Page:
Back at the party, Leglise told The Chronicle, she searched for Fumoso and repeatedly called her phone, but there was no answer. Leglise said another person at the party told her Fumoso had left with Foppoli.
Leglise said she placed her wineglass on the pool table in the winery’s guesthouse and then walked away to talk to friends. When she returned and reached for her wineglass, she said, a male guest hurried over to stop her from drinking from it. Leglise said the guest, without explanation, told her not to drink it and insisted that she pour it in the sink.
She did not know the man and was unable to identify him to Chronicle reporters. Leglise said she poured her wine out, but was too worried about Fumoso to think much of the warning at that moment.
Around the same time, Vaïsse told The Chronicle, he also began to feel strange and different than he usually felt while drinking. He said his thoughts were muddled, he was having problems focusing his eyes and his movements felt sluggish.
“I have never felt like that,” Vaïsse said. “I felt like I was drugged.”
When Fumoso returned to the party, Leglise said she rushed over to her. Fumoso “looked stoned,” she said, and pleaded with Leglise to help her find a place to take a shower. Leglise said she had known Fumoso for three years, but had never seen her act this way. She helped her friend into a bathroom at the guesthouse, shutting the door behind them.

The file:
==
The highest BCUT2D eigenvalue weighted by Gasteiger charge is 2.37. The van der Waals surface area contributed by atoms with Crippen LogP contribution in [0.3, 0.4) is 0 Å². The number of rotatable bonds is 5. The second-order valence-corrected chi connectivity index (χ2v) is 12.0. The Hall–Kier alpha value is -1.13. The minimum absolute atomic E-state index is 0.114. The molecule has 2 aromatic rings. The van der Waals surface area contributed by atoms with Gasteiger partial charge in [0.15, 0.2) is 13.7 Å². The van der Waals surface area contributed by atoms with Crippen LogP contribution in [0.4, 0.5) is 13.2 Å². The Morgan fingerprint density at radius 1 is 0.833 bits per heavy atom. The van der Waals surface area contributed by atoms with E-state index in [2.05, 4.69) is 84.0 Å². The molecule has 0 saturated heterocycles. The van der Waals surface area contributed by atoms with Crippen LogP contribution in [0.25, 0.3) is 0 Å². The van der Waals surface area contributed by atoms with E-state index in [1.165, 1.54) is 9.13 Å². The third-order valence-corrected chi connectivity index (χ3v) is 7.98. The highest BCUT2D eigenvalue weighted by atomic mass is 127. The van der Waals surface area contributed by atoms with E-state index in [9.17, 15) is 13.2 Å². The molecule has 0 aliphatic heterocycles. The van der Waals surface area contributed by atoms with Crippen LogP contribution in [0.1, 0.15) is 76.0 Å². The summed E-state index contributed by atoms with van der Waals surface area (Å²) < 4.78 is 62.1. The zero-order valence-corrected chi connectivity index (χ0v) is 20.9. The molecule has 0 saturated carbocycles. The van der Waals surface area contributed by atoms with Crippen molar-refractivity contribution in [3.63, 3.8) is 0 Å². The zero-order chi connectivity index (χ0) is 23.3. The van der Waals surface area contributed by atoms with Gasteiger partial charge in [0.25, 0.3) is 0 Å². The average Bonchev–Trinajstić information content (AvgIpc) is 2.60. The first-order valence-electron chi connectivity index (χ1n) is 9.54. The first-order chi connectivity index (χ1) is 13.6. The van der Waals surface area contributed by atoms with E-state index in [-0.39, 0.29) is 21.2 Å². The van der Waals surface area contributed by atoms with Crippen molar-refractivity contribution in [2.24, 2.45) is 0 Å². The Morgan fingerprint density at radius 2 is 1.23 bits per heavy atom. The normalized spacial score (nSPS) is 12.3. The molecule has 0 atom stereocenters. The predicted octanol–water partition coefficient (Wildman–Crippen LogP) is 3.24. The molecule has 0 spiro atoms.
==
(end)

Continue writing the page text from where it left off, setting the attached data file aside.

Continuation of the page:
Fumoso was undressing when Foppoli tried to open the door, Leglise said. “He was trying to give us a towel and he was just coming in,” she said. “We pushed him away because she didn’t want to see him.”
After Fumoso showered, the three interns left the party, Leglise said.
Fumoso said she began to regain awareness when she got back to the Windsor home where she was living, but didn’t immediately remember the details of the alleged assault.
Later that night, in the early hours of Sept. 12, Foppoli messaged her on Instagram: “It was fun meeting you this evening.” Fumoso shared the series of messages with The Chronicle.
Private Instagram messages exchanged between Foppoli and Rose Fumoso following the alleged assault. Chronicle composite from screenshots courtesy of Rose Fumoso
Foppoli then invited Fumoso to his house in Windsor for a glass of wine. Fumoso responded that she was in bed. Foppoli said he was in bed, too, and persisted. “I fly to Las Vegas tomorrow morning,” he said. “We only have one life.”
“And I only have one internship,” Fumoso wrote. “So I have to be perfect with my supervisor.”
“I can give you another,” wrote Foppoli, ending the message with a winking face emoji.
Fumoso said she tried to joke around to end the conversation, referencing the bet they had made earlier in the evening and saying Foppoli owed her a bottle of wine. Foppoli said they could meet up after he returned from Vegas. Fumoso did not respond.
Over the next two days, Fumoso said, she remembered how Foppoli had driven her away from the party and how he had forcibly groped and kissed her. She told Leglise and Vaïsse that the mayor had assaulted her, and that she couldn’t remember anything after she told Foppoli to stop.
In separate interviews with The Chronicle, Leglise and Vaïsse confirmed that Fumoso told them about the alleged assault in the days after the party.